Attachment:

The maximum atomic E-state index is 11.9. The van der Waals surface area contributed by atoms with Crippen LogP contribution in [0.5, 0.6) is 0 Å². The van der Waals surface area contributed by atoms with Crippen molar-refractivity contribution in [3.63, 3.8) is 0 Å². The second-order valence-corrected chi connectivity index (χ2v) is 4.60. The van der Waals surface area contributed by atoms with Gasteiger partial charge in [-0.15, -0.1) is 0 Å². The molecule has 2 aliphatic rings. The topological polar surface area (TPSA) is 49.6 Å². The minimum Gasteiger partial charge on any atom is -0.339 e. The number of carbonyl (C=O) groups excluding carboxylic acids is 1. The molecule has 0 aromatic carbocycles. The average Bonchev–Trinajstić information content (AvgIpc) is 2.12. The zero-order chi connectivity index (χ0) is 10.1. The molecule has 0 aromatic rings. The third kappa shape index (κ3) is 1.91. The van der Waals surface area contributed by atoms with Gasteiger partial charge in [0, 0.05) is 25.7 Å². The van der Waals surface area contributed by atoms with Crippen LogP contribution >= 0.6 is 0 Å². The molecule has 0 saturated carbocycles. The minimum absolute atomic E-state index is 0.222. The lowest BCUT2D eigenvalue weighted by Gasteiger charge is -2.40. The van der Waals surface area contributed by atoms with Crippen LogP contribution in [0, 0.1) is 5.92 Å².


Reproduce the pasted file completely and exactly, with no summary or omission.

The maximum atomic E-state index is 11.9. The van der Waals surface area contributed by atoms with Crippen LogP contribution in [0.5, 0.6) is 0 Å². The van der Waals surface area contributed by atoms with Crippen molar-refractivity contribution in [3.63, 3.8) is 0 Å². The second-order valence-corrected chi connectivity index (χ2v) is 4.60. The van der Waals surface area contributed by atoms with Gasteiger partial charge in [-0.15, -0.1) is 0 Å². The molecule has 2 aliphatic rings. The topological polar surface area (TPSA) is 49.6 Å². The minimum Gasteiger partial charge on any atom is -0.339 e. The number of carbonyl (C=O) groups excluding carboxylic acids is 1. The molecule has 0 aromatic carbocycles. The average Bonchev–Trinajstić information content (AvgIpc) is 2.12. The zero-order chi connectivity index (χ0) is 10.1. The molecule has 0 aromatic rings. The third kappa shape index (κ3) is 1.91. The van der Waals surface area contributed by atoms with Gasteiger partial charge in [0, 0.05) is 25.7 Å². The van der Waals surface area contributed by atoms with Crippen LogP contribution >= 0.6 is 0 Å². The molecule has 0 saturated carbocycles. The minimum absolute atomic E-state index is 0.222. The lowest BCUT2D eigenvalue weighted by Gasteiger charge is -2.40. The van der Waals surface area contributed by atoms with Crippen LogP contribution in [0, 0.1) is 5.92 Å².